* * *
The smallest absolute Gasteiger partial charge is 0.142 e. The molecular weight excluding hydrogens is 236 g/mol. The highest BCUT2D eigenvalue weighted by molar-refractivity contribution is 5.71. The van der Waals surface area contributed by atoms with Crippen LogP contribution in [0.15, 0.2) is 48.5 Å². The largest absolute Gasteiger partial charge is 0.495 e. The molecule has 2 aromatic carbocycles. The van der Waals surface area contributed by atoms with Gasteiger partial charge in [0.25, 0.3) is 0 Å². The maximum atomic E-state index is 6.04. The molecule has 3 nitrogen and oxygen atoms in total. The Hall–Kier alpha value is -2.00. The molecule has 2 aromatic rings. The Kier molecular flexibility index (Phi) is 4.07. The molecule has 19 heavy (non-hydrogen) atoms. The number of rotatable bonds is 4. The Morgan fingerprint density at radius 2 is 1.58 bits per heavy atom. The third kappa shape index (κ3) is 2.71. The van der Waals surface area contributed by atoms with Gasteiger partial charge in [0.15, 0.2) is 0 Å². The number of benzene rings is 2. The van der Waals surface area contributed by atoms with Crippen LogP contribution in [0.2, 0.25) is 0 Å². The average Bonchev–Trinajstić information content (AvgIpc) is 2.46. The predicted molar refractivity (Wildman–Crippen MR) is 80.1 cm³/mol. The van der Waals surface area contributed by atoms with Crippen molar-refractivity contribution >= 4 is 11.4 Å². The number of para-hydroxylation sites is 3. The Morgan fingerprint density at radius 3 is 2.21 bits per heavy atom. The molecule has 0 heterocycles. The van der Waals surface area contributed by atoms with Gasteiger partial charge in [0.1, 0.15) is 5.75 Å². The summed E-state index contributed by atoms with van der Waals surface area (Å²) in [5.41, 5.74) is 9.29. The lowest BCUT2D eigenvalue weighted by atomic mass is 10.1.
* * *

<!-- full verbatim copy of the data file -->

The smallest absolute Gasteiger partial charge is 0.142 e. The molecular weight excluding hydrogens is 236 g/mol. The highest BCUT2D eigenvalue weighted by molar-refractivity contribution is 5.71. The van der Waals surface area contributed by atoms with Crippen LogP contribution in [0.15, 0.2) is 48.5 Å². The largest absolute Gasteiger partial charge is 0.495 e. The molecule has 2 aromatic carbocycles. The van der Waals surface area contributed by atoms with Gasteiger partial charge in [0.25, 0.3) is 0 Å². The maximum atomic E-state index is 6.04. The molecule has 3 nitrogen and oxygen atoms in total. The Hall–Kier alpha value is -2.00. The molecule has 2 aromatic rings. The Kier molecular flexibility index (Phi) is 4.07. The molecule has 19 heavy (non-hydrogen) atoms. The number of rotatable bonds is 4. The Morgan fingerprint density at radius 2 is 1.58 bits per heavy atom. The third kappa shape index (κ3) is 2.71. The van der Waals surface area contributed by atoms with Gasteiger partial charge in [0.15, 0.2) is 0 Å². The number of benzene rings is 2. The van der Waals surface area contributed by atoms with Crippen LogP contribution in [0.2, 0.25) is 0 Å². The average Bonchev–Trinajstić information content (AvgIpc) is 2.46. The predicted molar refractivity (Wildman–Crippen MR) is 80.1 cm³/mol. The van der Waals surface area contributed by atoms with Crippen molar-refractivity contribution >= 4 is 11.4 Å². The number of para-hydroxylation sites is 3. The Morgan fingerprint density at radius 3 is 2.21 bits per heavy atom. The molecule has 0 heterocycles. The van der Waals surface area contributed by atoms with Gasteiger partial charge in [0.1, 0.15) is 5.75 Å². The summed E-state index contributed by atoms with van der Waals surface area (Å²) in [5.41, 5.74) is 9.29. The lowest BCUT2D eigenvalue weighted by atomic mass is 10.1.